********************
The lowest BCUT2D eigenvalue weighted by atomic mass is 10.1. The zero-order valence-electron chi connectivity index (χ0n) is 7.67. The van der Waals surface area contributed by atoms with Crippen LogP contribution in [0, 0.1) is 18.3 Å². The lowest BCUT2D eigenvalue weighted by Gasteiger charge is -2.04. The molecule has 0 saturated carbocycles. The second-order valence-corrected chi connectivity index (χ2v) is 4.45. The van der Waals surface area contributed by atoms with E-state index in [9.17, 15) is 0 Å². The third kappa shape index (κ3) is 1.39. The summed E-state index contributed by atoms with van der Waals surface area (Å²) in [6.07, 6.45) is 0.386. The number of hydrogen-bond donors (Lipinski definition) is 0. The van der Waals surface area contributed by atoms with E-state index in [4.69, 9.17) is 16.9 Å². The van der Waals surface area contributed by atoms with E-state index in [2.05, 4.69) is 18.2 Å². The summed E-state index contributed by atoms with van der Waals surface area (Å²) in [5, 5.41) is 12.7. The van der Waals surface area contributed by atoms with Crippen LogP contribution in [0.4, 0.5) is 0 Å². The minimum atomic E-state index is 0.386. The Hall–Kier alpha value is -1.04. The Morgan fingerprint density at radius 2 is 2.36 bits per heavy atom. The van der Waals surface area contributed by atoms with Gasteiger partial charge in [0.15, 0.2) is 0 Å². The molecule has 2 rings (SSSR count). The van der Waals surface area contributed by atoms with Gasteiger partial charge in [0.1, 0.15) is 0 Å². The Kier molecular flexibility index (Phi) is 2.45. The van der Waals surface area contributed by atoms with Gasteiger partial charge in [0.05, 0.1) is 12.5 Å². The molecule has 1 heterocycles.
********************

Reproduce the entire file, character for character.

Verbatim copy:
The lowest BCUT2D eigenvalue weighted by atomic mass is 10.1. The zero-order valence-electron chi connectivity index (χ0n) is 7.67. The van der Waals surface area contributed by atoms with Crippen LogP contribution in [0, 0.1) is 18.3 Å². The lowest BCUT2D eigenvalue weighted by Gasteiger charge is -2.04. The molecule has 0 saturated carbocycles. The second-order valence-corrected chi connectivity index (χ2v) is 4.45. The van der Waals surface area contributed by atoms with E-state index in [9.17, 15) is 0 Å². The third kappa shape index (κ3) is 1.39. The summed E-state index contributed by atoms with van der Waals surface area (Å²) in [6.07, 6.45) is 0.386. The number of hydrogen-bond donors (Lipinski definition) is 0. The van der Waals surface area contributed by atoms with E-state index in [4.69, 9.17) is 16.9 Å². The van der Waals surface area contributed by atoms with E-state index in [2.05, 4.69) is 18.2 Å². The summed E-state index contributed by atoms with van der Waals surface area (Å²) in [5, 5.41) is 12.7. The van der Waals surface area contributed by atoms with Crippen LogP contribution in [0.4, 0.5) is 0 Å². The minimum atomic E-state index is 0.386. The Hall–Kier alpha value is -1.04. The Morgan fingerprint density at radius 2 is 2.36 bits per heavy atom. The van der Waals surface area contributed by atoms with Gasteiger partial charge in [0.15, 0.2) is 0 Å². The molecule has 2 rings (SSSR count). The van der Waals surface area contributed by atoms with Gasteiger partial charge in [0.1, 0.15) is 0 Å². The Kier molecular flexibility index (Phi) is 2.45. The van der Waals surface area contributed by atoms with Gasteiger partial charge in [0.05, 0.1) is 12.5 Å². The molecule has 1 heterocycles.